Pembrolizumab Shows Antitumour Activity in Patients with Advanced NSCLC

KEYNOTE-001 study results

KEYNOTE-001 investigators published the study results on 19 April 2015 in The New England Journal of Medicine. They wrote that pembrolizumab had an acceptable side-effect profile and showed antitumour activity in patients with advanced non–small cell lung cancer (NSCLC). PD-L1 expression in at least 50% of tumour cells correlated with improved efficacy of pembrolizumab.

Pembrolizumab, a highly selective, humanised antibody against PD-1, can disrupt the engagement of PD-1 with its ligands and impede inhibitory signals in T cells, with resultant tumour recognition by cytotoxic T cells. Developing reliable, validated biomarkers that identify patients with an increased probability of response to anti–PD-1 and anti–PD-L1 antibodies remains a challenge. Because the PD-1 pathway may be a key mechanism of immune escape in a subgroup of patients with NSCLC, PD-L1 expression in tumour or inflammatory cells is a candidate biomarker. However, PD-L1 expression has not been formally validated as a biomarker in contemporaneously collected tumour tissue. In this study, the investigators assessed the efficacy and safety of PD-1 inhibition with pembrolizumab in patients with advanced NSCLC. They also sought to define and validate an expression level of the PD-L1 that is associated with the likelihood of clinical benefit.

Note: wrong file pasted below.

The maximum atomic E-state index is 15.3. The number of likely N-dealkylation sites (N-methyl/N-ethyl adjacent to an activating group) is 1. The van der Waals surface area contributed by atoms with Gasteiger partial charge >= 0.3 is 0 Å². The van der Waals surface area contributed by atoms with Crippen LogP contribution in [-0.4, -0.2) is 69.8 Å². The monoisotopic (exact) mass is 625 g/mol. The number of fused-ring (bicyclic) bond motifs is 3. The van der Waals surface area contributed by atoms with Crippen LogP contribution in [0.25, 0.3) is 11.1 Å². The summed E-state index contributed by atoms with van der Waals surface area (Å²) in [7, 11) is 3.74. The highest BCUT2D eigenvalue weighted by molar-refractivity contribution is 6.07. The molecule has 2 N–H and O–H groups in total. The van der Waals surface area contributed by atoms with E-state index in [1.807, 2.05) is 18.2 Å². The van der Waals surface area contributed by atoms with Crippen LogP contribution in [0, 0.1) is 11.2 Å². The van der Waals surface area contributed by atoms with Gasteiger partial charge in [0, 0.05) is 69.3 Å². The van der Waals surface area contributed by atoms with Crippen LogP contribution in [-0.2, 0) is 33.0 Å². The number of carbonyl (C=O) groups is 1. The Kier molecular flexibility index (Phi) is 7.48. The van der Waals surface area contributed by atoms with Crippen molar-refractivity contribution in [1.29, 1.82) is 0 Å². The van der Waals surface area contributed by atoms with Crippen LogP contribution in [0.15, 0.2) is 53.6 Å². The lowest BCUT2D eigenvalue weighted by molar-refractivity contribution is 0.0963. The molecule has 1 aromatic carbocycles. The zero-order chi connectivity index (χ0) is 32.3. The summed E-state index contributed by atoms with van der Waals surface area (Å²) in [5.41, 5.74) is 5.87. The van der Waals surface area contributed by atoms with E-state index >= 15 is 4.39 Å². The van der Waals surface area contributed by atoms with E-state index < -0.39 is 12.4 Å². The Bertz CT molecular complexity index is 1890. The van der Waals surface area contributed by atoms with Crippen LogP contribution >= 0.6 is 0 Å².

The study researchers assigned 495 patients receiving pembrolizumab at a dose of either 2 mg or 10 mg per kilogram of body weight every 3 weeks or 10 mg per kilogram every 2 weeks to either a training group of 182 patients or a validation group of 313 patients.

PD-L1 expression was assessed in tumour samples using immunohistochemical analysis, with results reported as the percentage of neoplastic cells with staining for membranous PD-L1. Response was assessed every 9 weeks by central review.

Common side effects that were attributed to pembrolizumab were fatigue, pruritus, and decreased appetite, with no clear difference according to dose or schedule.

Among all the patients, the objective response rate was 19.4%, and the median duration of response was 12.5 months. The median duration of progression-free survival (PFS) was 3.7 months, and the median duration of overall survival (OS) was 12.0 months.

PD-L1 expression in at least 50% of tumour cells was selected as the cut-off from the training group. Among patients with a proportion score of at least 50% in the validation group, the response rate was 45.2%. Among all the patients with a proportion score of at least 50%, median PFS was 6.3 months; median OS was not reached.

PD-L1 expression

The authors discussed that analysis of PD-L1 expression permitted the identification of patients with an enhanced likelihood of a response to pembrolizumab. A proportion score of at least 50% was associated with a higher response rate and longer PFS and OS than was a proportion score of less than 50% in both previously untreated patients and previously treated patients, which indicates that this is a subgroup of patients in whom the PD-L1 pathway can be successfully targeted.